Lee Yong-soo, who was forced to serve as a sex slave for Japanese soldiers during World War II, on Tuesday called on prosecutors to investigate the head of a charity that has been looking after her. The 92-year-old woman sobbed as she made her accusations. Lee came to prominence when she testified before American lawmakers about the brutal treatment she endured and played a pivotal role in getting the U.S. Congress to adopt a resolution seeking an apology from Japan. She is virtually the symbol of efforts over the past three decades to get the Japanese government to take full responsibility for forcing women into sexual slavery. But on Tuesday she told reporters, “I did somersaults while they took the money.” Lee added that the head of the charity that supported her, called the Korean Council for Justice and Remembrance for the Issues of Military Sexual Slavery by Japan, “shed crocodile tears” at the grave of another former sex slave who died in 2019. Lee gave other accounts of former sex slaves being used by the charity for financial gain.
The activist group is facing snowballing allegations of embezzling donations. Up to W3.7 billion in donations and state grants remains unaccounted for (US$1=W1,233). Yoon Mee-hyang, the head of the charity, took donations on 11 different occasions when a former sex slave died or traveled overseas. They were transferred directly into Yoon’s personal bank account and is now thought to amount to tens of millions of dollars. There are other accounts that the charity spent far less money than it received, collected donations without specifying a clear purpose for their use, and in some years gave not a single penny to the victims.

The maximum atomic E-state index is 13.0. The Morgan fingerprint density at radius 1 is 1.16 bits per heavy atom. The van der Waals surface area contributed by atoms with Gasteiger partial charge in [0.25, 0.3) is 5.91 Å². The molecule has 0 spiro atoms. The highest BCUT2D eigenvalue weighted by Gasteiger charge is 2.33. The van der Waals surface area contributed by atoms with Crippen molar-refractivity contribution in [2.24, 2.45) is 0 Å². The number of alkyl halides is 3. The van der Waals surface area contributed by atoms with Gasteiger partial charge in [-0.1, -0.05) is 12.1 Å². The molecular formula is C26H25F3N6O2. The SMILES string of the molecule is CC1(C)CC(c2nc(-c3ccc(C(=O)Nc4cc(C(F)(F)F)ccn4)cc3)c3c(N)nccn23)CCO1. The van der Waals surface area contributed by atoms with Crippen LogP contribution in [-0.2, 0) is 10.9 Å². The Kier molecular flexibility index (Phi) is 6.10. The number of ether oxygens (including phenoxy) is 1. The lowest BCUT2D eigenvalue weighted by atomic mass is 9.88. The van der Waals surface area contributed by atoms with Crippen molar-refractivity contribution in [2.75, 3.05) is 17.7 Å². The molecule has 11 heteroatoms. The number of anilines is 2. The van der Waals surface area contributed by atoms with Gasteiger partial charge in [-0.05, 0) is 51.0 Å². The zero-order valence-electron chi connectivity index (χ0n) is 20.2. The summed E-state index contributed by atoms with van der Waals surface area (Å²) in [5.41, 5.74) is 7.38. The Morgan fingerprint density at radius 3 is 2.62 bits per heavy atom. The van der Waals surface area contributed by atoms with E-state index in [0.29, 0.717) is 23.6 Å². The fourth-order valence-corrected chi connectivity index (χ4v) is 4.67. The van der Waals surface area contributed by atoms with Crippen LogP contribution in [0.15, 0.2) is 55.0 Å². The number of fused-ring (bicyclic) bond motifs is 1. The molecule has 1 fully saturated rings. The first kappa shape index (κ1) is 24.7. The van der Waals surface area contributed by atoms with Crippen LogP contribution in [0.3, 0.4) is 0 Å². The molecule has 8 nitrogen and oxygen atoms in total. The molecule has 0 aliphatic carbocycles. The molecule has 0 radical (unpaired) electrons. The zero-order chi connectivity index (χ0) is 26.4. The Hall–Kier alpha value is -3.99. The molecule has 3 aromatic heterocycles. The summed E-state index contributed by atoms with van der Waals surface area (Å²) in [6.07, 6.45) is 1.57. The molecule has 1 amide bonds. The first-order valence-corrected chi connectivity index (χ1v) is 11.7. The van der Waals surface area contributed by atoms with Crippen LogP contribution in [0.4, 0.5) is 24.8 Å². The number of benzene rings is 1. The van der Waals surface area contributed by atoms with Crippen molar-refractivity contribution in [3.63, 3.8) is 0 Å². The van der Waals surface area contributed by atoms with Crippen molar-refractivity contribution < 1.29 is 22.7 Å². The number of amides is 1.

After Lee made her revelations, the charity predictably accused her of being senile. Yoon said Lee told her during their first phone call 30 years ago that her friend had been a former sex slave. But Lee said she was then simply too ashamed to say she was talking about herself. Throughout the news conference, Lee said, “This is not easy because of my old age,” but she managed to accurately recall the names of people she met decades ago.
Lee said that the movement to seek compensation for former sex slaves “must not be reliant on a small handful of people or outside help. I was too embarrassed that I had been used until the end.” But now she could no longer sit back and watch other victims being used to raise money and stressed that the victims themselves rather than activists acting on their behalf should be at the center of the movement.
The world is filled with hustlers and conmen, but using victims of an atrocity to enrich oneself is beyond the pale and a crime so despicable that it should bring everyone out on the barricades. And yet the head of the ruling party has said the scandal is “not serious,” while Cheong Wa Dae has refused to comment on the issue. It seems Yoon has friends in very high places.
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